#1
What are some methods to solo over weird progressions? Say there's a secondary dominant in the progression I IV V (V)V in C<- is that how you write fifth of fifth? Anyway, that would be C F G D, which at the D raises F to F#.. while the D is being played, would you just change Fs to F#s? avoid Fs all together? move to G mixolydian, etc?

Also something like I bIII IV.. say D F G. That's borrowing the major bIII from the parralel minor right? I forget what it's called.. Well should I switch to D minor for that one, maybe F major?

And ones I don't even understand.. like Wishful Sinful by The Doors. If someone could look at those chords and give some explanation about it it'd be great
Last edited by Ead at May 13, 2006,
#2
Quote by Ead
What are some methods to solo over weird progressions? Say there's a secondary dominant in the progression I IV V (V)V in C<- is that how you write fifth of fifth? Anyway, that would be C F G D, which at the D raises F to F#.. while the D is being played, would you just change Fs to F#s? avoid Fs all together? move to G mixolydian, etc?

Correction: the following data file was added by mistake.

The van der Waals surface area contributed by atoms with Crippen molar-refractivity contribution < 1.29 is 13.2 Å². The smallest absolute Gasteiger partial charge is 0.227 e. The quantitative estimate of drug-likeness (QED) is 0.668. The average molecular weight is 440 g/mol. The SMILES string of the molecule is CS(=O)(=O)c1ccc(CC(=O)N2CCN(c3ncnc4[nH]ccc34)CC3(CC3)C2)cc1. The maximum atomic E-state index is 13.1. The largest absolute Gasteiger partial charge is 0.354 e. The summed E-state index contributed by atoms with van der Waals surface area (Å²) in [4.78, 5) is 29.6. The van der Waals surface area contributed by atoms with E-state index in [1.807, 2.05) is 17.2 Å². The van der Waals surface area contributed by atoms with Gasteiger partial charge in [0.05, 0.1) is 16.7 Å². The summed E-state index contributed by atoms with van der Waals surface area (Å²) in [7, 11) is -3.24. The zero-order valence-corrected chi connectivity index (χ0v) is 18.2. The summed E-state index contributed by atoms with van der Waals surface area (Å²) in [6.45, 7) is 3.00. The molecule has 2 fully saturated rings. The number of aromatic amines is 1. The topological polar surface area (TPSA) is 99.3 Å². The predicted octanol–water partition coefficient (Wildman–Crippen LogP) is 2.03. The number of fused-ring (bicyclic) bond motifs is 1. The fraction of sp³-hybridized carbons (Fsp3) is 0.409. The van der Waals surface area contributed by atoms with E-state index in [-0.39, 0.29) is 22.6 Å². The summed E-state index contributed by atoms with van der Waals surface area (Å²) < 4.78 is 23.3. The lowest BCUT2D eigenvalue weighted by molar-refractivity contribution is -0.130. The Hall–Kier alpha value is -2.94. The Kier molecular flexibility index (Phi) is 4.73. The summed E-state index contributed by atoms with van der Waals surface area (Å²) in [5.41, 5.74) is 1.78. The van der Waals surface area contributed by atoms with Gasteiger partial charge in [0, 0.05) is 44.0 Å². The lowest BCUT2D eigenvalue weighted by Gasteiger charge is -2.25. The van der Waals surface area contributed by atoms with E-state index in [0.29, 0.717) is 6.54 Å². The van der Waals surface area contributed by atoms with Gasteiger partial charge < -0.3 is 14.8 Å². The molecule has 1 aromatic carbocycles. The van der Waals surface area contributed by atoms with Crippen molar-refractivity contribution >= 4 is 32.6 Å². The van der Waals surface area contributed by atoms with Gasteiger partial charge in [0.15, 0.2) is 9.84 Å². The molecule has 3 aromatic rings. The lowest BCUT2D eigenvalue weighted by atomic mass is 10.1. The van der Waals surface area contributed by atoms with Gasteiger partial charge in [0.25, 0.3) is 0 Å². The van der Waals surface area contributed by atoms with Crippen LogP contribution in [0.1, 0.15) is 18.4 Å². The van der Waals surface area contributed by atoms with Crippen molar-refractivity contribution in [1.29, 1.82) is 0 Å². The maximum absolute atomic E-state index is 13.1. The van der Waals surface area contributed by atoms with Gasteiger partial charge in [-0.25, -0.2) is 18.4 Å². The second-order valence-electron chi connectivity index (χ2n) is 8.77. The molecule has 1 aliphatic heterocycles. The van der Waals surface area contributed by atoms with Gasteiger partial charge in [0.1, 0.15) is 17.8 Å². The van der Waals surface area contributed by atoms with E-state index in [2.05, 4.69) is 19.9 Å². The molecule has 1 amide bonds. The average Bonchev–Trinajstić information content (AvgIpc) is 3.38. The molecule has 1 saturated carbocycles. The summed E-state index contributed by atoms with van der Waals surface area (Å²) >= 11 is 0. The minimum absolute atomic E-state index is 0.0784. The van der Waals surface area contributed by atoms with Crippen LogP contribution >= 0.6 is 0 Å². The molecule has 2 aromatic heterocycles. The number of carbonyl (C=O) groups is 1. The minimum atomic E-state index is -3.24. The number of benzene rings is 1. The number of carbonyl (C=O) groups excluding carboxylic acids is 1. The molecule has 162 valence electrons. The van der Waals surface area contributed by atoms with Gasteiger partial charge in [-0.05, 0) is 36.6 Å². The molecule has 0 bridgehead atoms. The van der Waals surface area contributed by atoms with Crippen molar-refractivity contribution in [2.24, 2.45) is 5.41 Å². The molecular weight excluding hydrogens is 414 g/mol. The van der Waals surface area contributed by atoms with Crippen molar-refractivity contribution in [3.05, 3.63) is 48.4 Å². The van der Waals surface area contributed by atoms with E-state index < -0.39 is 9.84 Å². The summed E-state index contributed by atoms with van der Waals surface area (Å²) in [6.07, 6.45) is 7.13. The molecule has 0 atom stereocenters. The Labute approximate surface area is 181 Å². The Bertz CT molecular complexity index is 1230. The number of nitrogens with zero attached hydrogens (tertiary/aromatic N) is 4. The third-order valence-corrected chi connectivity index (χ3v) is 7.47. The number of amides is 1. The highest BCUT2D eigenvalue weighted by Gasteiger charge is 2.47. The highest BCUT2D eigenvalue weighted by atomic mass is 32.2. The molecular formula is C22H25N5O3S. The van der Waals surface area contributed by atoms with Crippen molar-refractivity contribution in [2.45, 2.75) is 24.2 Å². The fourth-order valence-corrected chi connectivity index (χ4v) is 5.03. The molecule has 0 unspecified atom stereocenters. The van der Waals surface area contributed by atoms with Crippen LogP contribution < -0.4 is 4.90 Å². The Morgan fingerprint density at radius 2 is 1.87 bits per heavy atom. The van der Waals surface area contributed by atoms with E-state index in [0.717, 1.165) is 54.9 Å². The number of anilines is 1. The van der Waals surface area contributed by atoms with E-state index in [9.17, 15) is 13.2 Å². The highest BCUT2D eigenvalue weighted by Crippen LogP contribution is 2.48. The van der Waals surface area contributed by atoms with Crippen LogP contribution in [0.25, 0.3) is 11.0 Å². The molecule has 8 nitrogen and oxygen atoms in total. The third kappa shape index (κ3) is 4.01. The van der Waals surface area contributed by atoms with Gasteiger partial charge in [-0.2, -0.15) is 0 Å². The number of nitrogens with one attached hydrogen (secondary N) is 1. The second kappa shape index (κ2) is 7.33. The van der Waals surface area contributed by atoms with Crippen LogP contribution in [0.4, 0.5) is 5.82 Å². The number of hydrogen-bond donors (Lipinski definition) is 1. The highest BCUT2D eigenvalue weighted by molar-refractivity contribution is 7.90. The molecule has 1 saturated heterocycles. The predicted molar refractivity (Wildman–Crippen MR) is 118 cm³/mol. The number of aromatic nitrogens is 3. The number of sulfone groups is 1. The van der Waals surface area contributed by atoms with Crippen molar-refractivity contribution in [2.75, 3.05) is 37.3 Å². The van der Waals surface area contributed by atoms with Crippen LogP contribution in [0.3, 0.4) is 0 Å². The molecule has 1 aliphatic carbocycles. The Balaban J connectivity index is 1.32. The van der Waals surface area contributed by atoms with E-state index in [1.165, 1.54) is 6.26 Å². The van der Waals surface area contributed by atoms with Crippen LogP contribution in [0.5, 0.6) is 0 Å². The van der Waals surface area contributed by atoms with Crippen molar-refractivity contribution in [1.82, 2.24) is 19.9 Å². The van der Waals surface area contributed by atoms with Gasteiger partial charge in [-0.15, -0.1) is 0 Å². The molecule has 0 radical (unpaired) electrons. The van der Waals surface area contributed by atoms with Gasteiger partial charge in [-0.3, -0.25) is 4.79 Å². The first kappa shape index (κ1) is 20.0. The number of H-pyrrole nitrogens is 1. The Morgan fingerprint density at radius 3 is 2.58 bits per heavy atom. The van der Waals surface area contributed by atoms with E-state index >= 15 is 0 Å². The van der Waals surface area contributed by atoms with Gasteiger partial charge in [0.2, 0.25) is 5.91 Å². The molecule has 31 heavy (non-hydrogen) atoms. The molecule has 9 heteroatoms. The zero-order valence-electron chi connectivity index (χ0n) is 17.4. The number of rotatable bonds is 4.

I have seen the secondary dominant chord written as V/V. So the progression is notated: I IV V V/V.

"while the D is being played, would you just change Fs to F#s" <- Yes. You should play some kind of D scale that has the notes of the C Major Scale, but has a F# note instead of F.

D Mixolydian = D E F# G A B C D

Therefore, you could play:
C Major - F Lydian - G Mixolydian - D Mixolydian

But there many opportunities. You can play any scale over the V/V chord that has the notes of the Dmaj chord (D F# A).
#3
In a progression with just one chord that is outside the key, I will usually just change the appropriate note(s) to cover that chord. In other words, I try to stay as close to the original scale as I can. This usually makes the chord change and melody sound smoother.
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